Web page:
Description: Description: Description: Description: Description: Description: Description: http://www.geocities.com/clipart/pbi/c.gif

Description: Description: Description: Description: Description: Description: Description: http://www.geocities.com/clipart/pbi/c.gif

Description: Description: Description: Description: Description: Description: Description: http://www.woodpensclub.com/header.jpg

Home   About Us   Events   Woodwards   Benefits   Members   Bulletins

 

         The Decision to Move West to B.C.

       …..from the pages of Charles Woodward’s Diary

 

   “Whether it happened because I was a Magistrate and may have incurred an enmity of several citizens, or it may have been an accident, but my store at Thessalon (Ontario) was burned down in the early morning of the winter of March, 1980 and the fire had made a great headway before I knew anything about it. Everything was consumed except what was in the safe. This was a terrible loss to me as I had only $2000 insurance and I suffered possibly a loss of $15,000 in merchandise.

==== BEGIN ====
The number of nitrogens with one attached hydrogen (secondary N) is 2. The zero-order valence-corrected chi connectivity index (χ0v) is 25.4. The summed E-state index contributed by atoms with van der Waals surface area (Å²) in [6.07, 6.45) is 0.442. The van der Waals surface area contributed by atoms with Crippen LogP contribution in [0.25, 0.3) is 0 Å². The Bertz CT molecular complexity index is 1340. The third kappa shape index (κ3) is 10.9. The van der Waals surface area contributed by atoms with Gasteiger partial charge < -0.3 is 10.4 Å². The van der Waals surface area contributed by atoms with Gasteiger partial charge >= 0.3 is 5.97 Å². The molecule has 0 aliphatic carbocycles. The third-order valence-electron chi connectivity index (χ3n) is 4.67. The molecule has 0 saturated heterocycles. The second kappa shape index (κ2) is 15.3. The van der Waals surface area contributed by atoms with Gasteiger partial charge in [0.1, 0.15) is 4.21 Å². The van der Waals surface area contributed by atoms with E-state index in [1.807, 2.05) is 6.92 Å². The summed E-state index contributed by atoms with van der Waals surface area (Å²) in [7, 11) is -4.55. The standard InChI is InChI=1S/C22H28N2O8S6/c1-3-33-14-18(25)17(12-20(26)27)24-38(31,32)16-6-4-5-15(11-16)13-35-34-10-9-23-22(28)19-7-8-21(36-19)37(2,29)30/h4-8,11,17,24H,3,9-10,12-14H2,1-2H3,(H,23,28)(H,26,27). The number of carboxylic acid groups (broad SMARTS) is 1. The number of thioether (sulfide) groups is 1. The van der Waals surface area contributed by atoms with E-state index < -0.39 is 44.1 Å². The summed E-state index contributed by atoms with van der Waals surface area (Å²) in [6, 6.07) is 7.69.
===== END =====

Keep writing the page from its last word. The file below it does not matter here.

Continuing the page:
Fortunately I did not owe very much money. I had got myself into a good financial position by paying cash for all my merchandise. Very few goods were now being bought on time. After the fire insurance had been paid to me and the business straightened up by those owing me, either cash or notes, my wife and I decided that it would be better to make a fresh start, either in the States or out West in British Columbia. It was pretty well advertised and we heard so much about it being a milder climate and Vancouver being the gateway to the Orient. After reaching this decision it was not long until I started for British Columbia.

 

   I had never been further West previously than Brandon. I thought I knew where I was likely to locate if I decided to settle in B.C.—I laid off a few days at Calgary and Kamloops and studied the possibilities of those cities. I realized, losing so much in the fire, I had very little left, only my accounts and a few securities.